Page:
But on the other hand (yes, I realize I have 4 hands now — I’m a busy guy), will we just push all the scientists and engineers away if we remove the implicit interfaces? Even though it won’t happen for a long, long time, there may come a day when mpif.h actually disappears. Fortran programmers will have to make a choice: convert to MPI’s explicit interfaces or convert to something else. Given that both options require work (you can’t just replace “include ‘mpif.h'” with “use mpi3”), which will they choose? This may seem like a minor issue, but part of our charge as the stewards of the MPI Standard is to ensure that we serve our users well, both in terms of correctness of the specification and in terms of forward portability and usability. Pushing users away from us just so that we can have a “better” spec is not a good answer.
Let’s also not forget the 2nd part to the “deprecated” definition: not adding any MPI-3 functionality to mpif.h. The issue here is that there are oodles of existing large implicit-interface-using MPI applications out there. Such applications simply cannot be entirely re-written to use the new explicit interfaces without significant time, energy, and resources (meaning: money). We specifically designed the new explicit Fortran MPI interfaces to be able to used alongside mpif.h in an application. To be clear: you can have a legacy 10-million line implicit-Fortran-MPI-interface-using application and still add a new subroutine that uses the MPI-3 explicit interfaces. So I think we’re covered from this aspect, but then again, it does require some new/additional work. Application developers will need to learn about the MPI-3 explicit interfaces, for example. That’s a good thing, but it does take time/resources/money.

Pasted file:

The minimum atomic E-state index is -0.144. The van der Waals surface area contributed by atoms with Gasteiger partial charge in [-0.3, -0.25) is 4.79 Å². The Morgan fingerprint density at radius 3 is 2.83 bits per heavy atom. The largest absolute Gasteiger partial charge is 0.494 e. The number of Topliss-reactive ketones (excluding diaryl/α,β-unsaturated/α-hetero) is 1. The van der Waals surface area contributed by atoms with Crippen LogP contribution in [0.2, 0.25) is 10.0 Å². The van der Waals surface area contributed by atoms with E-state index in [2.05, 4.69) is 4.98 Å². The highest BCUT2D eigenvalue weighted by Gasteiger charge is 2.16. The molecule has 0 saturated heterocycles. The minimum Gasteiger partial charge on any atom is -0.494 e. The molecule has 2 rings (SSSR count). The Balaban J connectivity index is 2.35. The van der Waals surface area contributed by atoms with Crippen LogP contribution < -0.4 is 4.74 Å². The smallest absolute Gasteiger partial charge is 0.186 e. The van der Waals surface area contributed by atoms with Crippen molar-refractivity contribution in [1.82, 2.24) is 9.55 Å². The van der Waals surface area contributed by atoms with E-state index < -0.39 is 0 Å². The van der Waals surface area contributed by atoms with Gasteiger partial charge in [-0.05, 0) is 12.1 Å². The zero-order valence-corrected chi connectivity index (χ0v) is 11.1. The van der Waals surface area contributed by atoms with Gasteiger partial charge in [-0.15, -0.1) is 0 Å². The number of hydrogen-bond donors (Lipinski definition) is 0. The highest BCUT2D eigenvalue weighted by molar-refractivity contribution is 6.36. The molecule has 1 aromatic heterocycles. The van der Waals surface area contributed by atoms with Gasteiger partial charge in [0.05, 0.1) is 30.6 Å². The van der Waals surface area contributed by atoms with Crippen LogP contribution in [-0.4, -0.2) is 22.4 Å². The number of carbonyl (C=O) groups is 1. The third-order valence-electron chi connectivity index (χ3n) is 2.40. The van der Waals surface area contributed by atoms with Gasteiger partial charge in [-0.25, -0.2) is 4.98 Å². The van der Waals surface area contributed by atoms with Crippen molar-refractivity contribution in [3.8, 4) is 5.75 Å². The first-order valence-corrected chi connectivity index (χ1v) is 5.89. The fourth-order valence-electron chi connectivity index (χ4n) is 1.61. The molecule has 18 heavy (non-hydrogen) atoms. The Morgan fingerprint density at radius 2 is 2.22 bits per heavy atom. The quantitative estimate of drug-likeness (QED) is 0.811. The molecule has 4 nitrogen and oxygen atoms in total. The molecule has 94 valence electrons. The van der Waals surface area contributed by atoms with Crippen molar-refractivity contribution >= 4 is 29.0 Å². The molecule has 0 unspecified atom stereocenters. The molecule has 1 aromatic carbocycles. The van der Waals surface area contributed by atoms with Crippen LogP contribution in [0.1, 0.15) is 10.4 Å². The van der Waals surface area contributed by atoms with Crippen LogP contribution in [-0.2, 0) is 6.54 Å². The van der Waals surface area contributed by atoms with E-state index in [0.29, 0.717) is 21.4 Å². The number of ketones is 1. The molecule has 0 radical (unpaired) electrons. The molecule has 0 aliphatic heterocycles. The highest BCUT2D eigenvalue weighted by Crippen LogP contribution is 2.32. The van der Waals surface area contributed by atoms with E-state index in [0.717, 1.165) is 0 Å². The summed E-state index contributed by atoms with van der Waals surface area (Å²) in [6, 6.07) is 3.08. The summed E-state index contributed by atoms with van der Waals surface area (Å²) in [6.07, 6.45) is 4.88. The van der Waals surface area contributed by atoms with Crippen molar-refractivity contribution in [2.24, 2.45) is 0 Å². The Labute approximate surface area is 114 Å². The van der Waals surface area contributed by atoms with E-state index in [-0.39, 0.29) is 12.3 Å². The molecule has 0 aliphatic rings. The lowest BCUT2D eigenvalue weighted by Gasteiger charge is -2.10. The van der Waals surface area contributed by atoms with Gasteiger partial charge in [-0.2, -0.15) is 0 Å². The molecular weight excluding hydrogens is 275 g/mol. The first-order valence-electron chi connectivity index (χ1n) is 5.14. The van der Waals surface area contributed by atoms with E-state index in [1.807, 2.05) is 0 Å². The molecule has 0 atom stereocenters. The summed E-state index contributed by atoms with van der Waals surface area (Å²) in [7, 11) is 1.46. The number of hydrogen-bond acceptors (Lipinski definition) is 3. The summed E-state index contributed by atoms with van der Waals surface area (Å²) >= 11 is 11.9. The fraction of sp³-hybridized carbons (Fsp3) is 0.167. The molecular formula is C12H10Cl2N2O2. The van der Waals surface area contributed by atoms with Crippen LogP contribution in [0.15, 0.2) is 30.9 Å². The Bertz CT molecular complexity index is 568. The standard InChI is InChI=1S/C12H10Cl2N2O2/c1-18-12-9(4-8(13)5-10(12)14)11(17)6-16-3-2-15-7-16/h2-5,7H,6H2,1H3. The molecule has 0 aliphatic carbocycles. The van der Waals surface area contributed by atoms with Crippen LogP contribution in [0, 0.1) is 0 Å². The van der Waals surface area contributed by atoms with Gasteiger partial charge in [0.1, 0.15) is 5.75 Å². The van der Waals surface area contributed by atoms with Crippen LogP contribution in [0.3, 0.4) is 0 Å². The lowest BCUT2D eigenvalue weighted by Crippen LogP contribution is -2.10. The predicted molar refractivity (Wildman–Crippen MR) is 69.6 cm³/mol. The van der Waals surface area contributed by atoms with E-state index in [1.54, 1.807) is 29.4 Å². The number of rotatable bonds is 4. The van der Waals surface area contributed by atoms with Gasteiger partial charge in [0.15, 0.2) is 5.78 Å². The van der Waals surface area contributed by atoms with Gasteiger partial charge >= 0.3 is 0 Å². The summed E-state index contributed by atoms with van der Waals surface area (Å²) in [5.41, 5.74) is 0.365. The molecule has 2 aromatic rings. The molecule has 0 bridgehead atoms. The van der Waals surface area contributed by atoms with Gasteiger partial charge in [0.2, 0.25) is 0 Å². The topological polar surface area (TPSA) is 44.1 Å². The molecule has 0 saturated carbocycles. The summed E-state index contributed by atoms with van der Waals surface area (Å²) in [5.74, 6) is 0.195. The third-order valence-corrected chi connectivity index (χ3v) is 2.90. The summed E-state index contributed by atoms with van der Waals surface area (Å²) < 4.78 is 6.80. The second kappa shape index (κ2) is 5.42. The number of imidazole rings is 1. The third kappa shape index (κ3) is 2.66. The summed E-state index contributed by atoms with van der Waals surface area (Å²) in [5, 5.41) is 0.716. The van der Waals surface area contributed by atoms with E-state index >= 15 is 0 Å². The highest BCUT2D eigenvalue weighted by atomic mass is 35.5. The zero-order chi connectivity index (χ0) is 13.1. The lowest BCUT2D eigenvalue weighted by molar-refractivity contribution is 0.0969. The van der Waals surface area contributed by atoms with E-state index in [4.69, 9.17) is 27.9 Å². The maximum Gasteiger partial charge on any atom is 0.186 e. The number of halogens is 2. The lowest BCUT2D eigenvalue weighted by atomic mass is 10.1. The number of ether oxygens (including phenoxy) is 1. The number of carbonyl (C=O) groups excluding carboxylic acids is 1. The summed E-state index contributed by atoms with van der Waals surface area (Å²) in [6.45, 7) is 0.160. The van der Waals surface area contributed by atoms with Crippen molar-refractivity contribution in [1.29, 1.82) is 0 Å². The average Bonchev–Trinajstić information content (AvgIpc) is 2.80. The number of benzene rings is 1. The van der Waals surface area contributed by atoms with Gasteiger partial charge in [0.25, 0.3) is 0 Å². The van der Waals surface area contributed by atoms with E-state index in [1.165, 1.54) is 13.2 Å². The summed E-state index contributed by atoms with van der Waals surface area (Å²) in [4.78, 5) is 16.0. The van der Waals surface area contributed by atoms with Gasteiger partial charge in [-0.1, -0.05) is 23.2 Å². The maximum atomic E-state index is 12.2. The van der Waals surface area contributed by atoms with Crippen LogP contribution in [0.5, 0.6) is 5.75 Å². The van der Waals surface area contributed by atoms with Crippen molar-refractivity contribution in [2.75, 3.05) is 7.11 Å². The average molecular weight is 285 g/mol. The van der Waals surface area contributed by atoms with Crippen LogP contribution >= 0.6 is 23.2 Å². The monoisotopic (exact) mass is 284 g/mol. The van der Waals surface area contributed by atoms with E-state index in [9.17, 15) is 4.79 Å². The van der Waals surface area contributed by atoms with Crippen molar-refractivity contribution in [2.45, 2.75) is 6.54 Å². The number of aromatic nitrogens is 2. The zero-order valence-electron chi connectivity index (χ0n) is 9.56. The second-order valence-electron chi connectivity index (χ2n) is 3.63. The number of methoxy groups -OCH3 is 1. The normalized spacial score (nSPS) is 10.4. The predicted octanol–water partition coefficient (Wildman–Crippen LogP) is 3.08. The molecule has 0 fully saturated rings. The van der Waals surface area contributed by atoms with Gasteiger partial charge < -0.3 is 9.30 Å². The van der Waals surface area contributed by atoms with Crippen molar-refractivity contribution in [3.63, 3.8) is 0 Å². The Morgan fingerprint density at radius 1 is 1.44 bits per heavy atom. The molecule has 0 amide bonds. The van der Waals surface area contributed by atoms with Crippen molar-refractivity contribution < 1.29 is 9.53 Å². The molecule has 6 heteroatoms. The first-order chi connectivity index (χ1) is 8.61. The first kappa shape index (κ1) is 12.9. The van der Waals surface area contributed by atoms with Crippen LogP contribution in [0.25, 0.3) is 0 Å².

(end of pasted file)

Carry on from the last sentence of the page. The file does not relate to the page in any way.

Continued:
All this being said — there are pros and cons to deprecating mpif.h. The Right Thing to do is not entirely obvious to me. Today, I am leaning towards deprecating mpif.h (NOT removing it!). It will be work to convert existing Fortran applications, but there’s plenty of time (several years, at a minimum) and plenty of good reasons to do so.
Do you agree? Do you have a different opinion? Leave a comment below and let me know.